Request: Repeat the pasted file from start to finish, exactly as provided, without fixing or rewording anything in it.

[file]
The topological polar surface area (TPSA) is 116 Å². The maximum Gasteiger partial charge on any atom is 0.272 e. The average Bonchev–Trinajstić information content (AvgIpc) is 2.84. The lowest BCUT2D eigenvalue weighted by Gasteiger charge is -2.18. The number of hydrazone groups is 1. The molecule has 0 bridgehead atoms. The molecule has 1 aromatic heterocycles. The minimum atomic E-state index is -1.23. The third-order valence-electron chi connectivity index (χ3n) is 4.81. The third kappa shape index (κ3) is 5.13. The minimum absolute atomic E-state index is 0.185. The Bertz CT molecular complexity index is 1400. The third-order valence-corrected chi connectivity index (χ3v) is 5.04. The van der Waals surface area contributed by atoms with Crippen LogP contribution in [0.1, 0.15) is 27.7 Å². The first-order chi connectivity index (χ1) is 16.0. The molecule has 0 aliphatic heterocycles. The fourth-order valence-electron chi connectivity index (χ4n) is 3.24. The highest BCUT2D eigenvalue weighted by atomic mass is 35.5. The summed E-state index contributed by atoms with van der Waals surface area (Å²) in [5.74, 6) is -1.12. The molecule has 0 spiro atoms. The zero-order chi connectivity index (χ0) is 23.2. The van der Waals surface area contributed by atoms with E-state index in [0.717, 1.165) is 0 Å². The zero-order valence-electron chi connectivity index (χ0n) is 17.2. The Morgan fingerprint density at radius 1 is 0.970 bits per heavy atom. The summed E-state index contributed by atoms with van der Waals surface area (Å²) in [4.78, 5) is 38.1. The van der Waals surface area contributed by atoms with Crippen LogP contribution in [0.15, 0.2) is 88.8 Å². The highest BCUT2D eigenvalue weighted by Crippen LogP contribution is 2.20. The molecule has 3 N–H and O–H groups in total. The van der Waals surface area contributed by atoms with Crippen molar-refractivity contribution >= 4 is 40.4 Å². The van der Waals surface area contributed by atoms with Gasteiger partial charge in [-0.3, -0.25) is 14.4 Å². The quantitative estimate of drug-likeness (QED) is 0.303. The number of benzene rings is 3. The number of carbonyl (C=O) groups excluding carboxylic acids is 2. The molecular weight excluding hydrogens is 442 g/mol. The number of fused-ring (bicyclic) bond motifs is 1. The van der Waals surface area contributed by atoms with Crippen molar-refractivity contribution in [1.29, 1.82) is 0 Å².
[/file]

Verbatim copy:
The topological polar surface area (TPSA) is 116 Å². The maximum Gasteiger partial charge on any atom is 0.272 e. The average Bonchev–Trinajstić information content (AvgIpc) is 2.84. The lowest BCUT2D eigenvalue weighted by Gasteiger charge is -2.18. The number of hydrazone groups is 1. The molecule has 0 bridgehead atoms. The molecule has 1 aromatic heterocycles. The minimum atomic E-state index is -1.23. The third-order valence-electron chi connectivity index (χ3n) is 4.81. The third kappa shape index (κ3) is 5.13. The minimum absolute atomic E-state index is 0.185. The Bertz CT molecular complexity index is 1400. The third-order valence-corrected chi connectivity index (χ3v) is 5.04. The van der Waals surface area contributed by atoms with Crippen LogP contribution in [0.1, 0.15) is 27.7 Å². The first-order chi connectivity index (χ1) is 16.0. The molecule has 0 aliphatic heterocycles. The fourth-order valence-electron chi connectivity index (χ4n) is 3.24. The highest BCUT2D eigenvalue weighted by atomic mass is 35.5. The summed E-state index contributed by atoms with van der Waals surface area (Å²) in [5.74, 6) is -1.12. The molecule has 0 spiro atoms. The zero-order chi connectivity index (χ0) is 23.2. The van der Waals surface area contributed by atoms with E-state index in [0.717, 1.165) is 0 Å². The zero-order valence-electron chi connectivity index (χ0n) is 17.2. The Morgan fingerprint density at radius 1 is 0.970 bits per heavy atom. The summed E-state index contributed by atoms with van der Waals surface area (Å²) in [4.78, 5) is 38.1. The van der Waals surface area contributed by atoms with Crippen LogP contribution in [0.15, 0.2) is 88.8 Å². The highest BCUT2D eigenvalue weighted by Crippen LogP contribution is 2.20. The molecule has 3 N–H and O–H groups in total. The van der Waals surface area contributed by atoms with Crippen molar-refractivity contribution >= 4 is 40.4 Å². The van der Waals surface area contributed by atoms with Gasteiger partial charge in [-0.3, -0.25) is 14.4 Å². The quantitative estimate of drug-likeness (QED) is 0.303. The number of benzene rings is 3. The number of carbonyl (C=O) groups excluding carboxylic acids is 2. The molecular weight excluding hydrogens is 442 g/mol. The number of fused-ring (bicyclic) bond motifs is 1. The van der Waals surface area contributed by atoms with Crippen molar-refractivity contribution in [1.29, 1.82) is 0 Å².